Dr. Graham is a widely recognized researcher, writer and editor on health disparities. He has authored articles that have been published in the Journal of the American Medical Association, Health Affairs and Circulation. He has served on the faculty of the University of Florida School of Medicine and Harvard Medical School. He has also served on a number of boards including Institute of Medicine Board on Population Health, World Health Organization Scientific Group on Equity Analysis and Research, Board of Directors of Physicians for Human Rights and he was appointed to the Federal Coordinating Council on Comparative Effectiveness Research. He was also named the Distinguished Millennium Visiting Scholar at Columbia University.
Lisa Gennetian, PhD
Lisa Gennetian is a Research Professor, Institute for Human Development and Social Change, Steinhardt School of Culture, Education and Human Development, New York University. She earned her PhD in Economics from Cornell University. Dr. Gennetian’s research portfolio spans poverty and policy research, income security and stability, early care and education, and children’s development, with a lens toward causal mechanisms. Her work with Dr. Eldar Shafir “The Persistence of Poverty in the Context of Economic Instability: A Behavioral Perspective,” describes a behavioral framework for poverty programs and policy.
In 2015 she launched the beELL initiative; applying insights from behavioral economics to support parent engagement in, and enhance the impacts of, early childhood interventions. She is co-PI on a randomized control study of a monthly unconditional cash transfer to low income mothers of infants, co-PI at the National Center for Research on Hispanic Families and Children directing the poverty focus area; and, has served as an Associate Editor of Child Development since 2012.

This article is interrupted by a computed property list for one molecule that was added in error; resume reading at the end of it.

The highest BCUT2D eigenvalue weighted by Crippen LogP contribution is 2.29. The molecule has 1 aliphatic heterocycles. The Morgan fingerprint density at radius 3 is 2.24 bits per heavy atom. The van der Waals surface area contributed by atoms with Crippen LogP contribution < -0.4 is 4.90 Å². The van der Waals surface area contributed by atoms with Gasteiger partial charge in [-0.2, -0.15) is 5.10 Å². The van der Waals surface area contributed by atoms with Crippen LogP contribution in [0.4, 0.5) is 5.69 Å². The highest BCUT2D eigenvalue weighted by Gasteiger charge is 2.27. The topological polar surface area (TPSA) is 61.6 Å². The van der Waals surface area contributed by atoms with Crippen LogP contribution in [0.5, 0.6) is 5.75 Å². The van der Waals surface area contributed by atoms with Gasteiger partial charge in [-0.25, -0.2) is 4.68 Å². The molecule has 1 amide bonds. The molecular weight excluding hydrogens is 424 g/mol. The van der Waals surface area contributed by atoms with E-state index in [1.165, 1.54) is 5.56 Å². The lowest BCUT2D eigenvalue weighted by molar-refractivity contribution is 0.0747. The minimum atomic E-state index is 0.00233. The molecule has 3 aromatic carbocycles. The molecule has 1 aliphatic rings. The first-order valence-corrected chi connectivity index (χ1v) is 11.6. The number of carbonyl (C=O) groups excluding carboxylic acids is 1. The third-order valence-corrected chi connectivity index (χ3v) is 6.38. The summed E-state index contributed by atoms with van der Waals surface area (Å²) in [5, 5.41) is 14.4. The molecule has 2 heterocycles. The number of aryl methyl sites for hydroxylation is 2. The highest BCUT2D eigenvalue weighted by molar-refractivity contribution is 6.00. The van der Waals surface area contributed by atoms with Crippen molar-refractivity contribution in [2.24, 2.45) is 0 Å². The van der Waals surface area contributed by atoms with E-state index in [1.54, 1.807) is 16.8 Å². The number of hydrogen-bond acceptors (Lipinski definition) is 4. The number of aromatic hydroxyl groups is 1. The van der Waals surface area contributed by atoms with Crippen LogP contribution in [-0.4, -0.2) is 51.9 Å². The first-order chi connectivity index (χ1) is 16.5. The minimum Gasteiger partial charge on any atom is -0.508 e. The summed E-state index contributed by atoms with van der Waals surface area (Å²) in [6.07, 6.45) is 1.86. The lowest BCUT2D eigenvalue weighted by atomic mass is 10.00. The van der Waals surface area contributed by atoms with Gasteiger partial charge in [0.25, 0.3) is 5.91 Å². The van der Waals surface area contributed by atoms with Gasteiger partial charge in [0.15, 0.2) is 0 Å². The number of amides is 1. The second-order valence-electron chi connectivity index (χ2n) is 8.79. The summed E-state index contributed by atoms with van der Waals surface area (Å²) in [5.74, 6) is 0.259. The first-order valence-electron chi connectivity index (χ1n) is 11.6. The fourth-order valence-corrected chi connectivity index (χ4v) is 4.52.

Anne Williams-Isom is the Chief Executive Officer for the Harlem Children’s Zone® (HCZ). Driven by the belief that community strengthening and child welfare go hand in hand, the HCZ began as a one-block pilot in the 1990s that has since grown to serve over 12,500 children and 13,000 adults.
Ms. Williams-Isom took over the position of CEO in 2014, before which she served for five years as Chief Operating Officer. As COO, she oversaw all programs in HCZ’s cradle-through-college pipeline, including Promise Academy I and II, led HCZ’s more than 2,000 staff, and strengthened the organization’s use of data to improve services and outcomes. She also took the reins in restructuring HCZ’s College Success Office and developing innovative strategies to support college students individually and at scale.
Ms. Williams-Isom currently serves on the Advisory Council of the recently created My Brother’s Keeper Alliance, and in January 2016, she was appointed by Mayor Bill de Blasio to his Children’s Cabinet Advisory Board and selected to be a member of the spring 2016 cohort of the Aspen-Pahara Education Fellows Program. Ms. Williams-Isom has been featured in The New York Times, Barron’s, Crain’s New York, The Chronicle of Philanthropy, and Essence, as well as on WABC’s Here and Now and Bloomberg EDU.
From his celebrated conversations with world figures to his work to inspire the next generation of leaders, Tavis Smiley—broadcaster, author, publisher, advocate, and philanthropist—has emerged as an outstanding voice for change. Smiley is currently the host of the late-night television talk show Tavis Smiley on PBS, as well as The Tavis Smiley Show from Public Radio International (PRI).
Smiley has written 21 books, including his New York Times bestselling memoir, What I Know for Sure: My Story of Growing Up in America. In the The Rich and the Rest of Us: A Poverty Manifesto, also a Times Bestseller, Smiley and his co-author Dr. Cornel West challenge all Americans to re-examine their assumptions aboutpoverty in America—what it really is and how to eradicate it.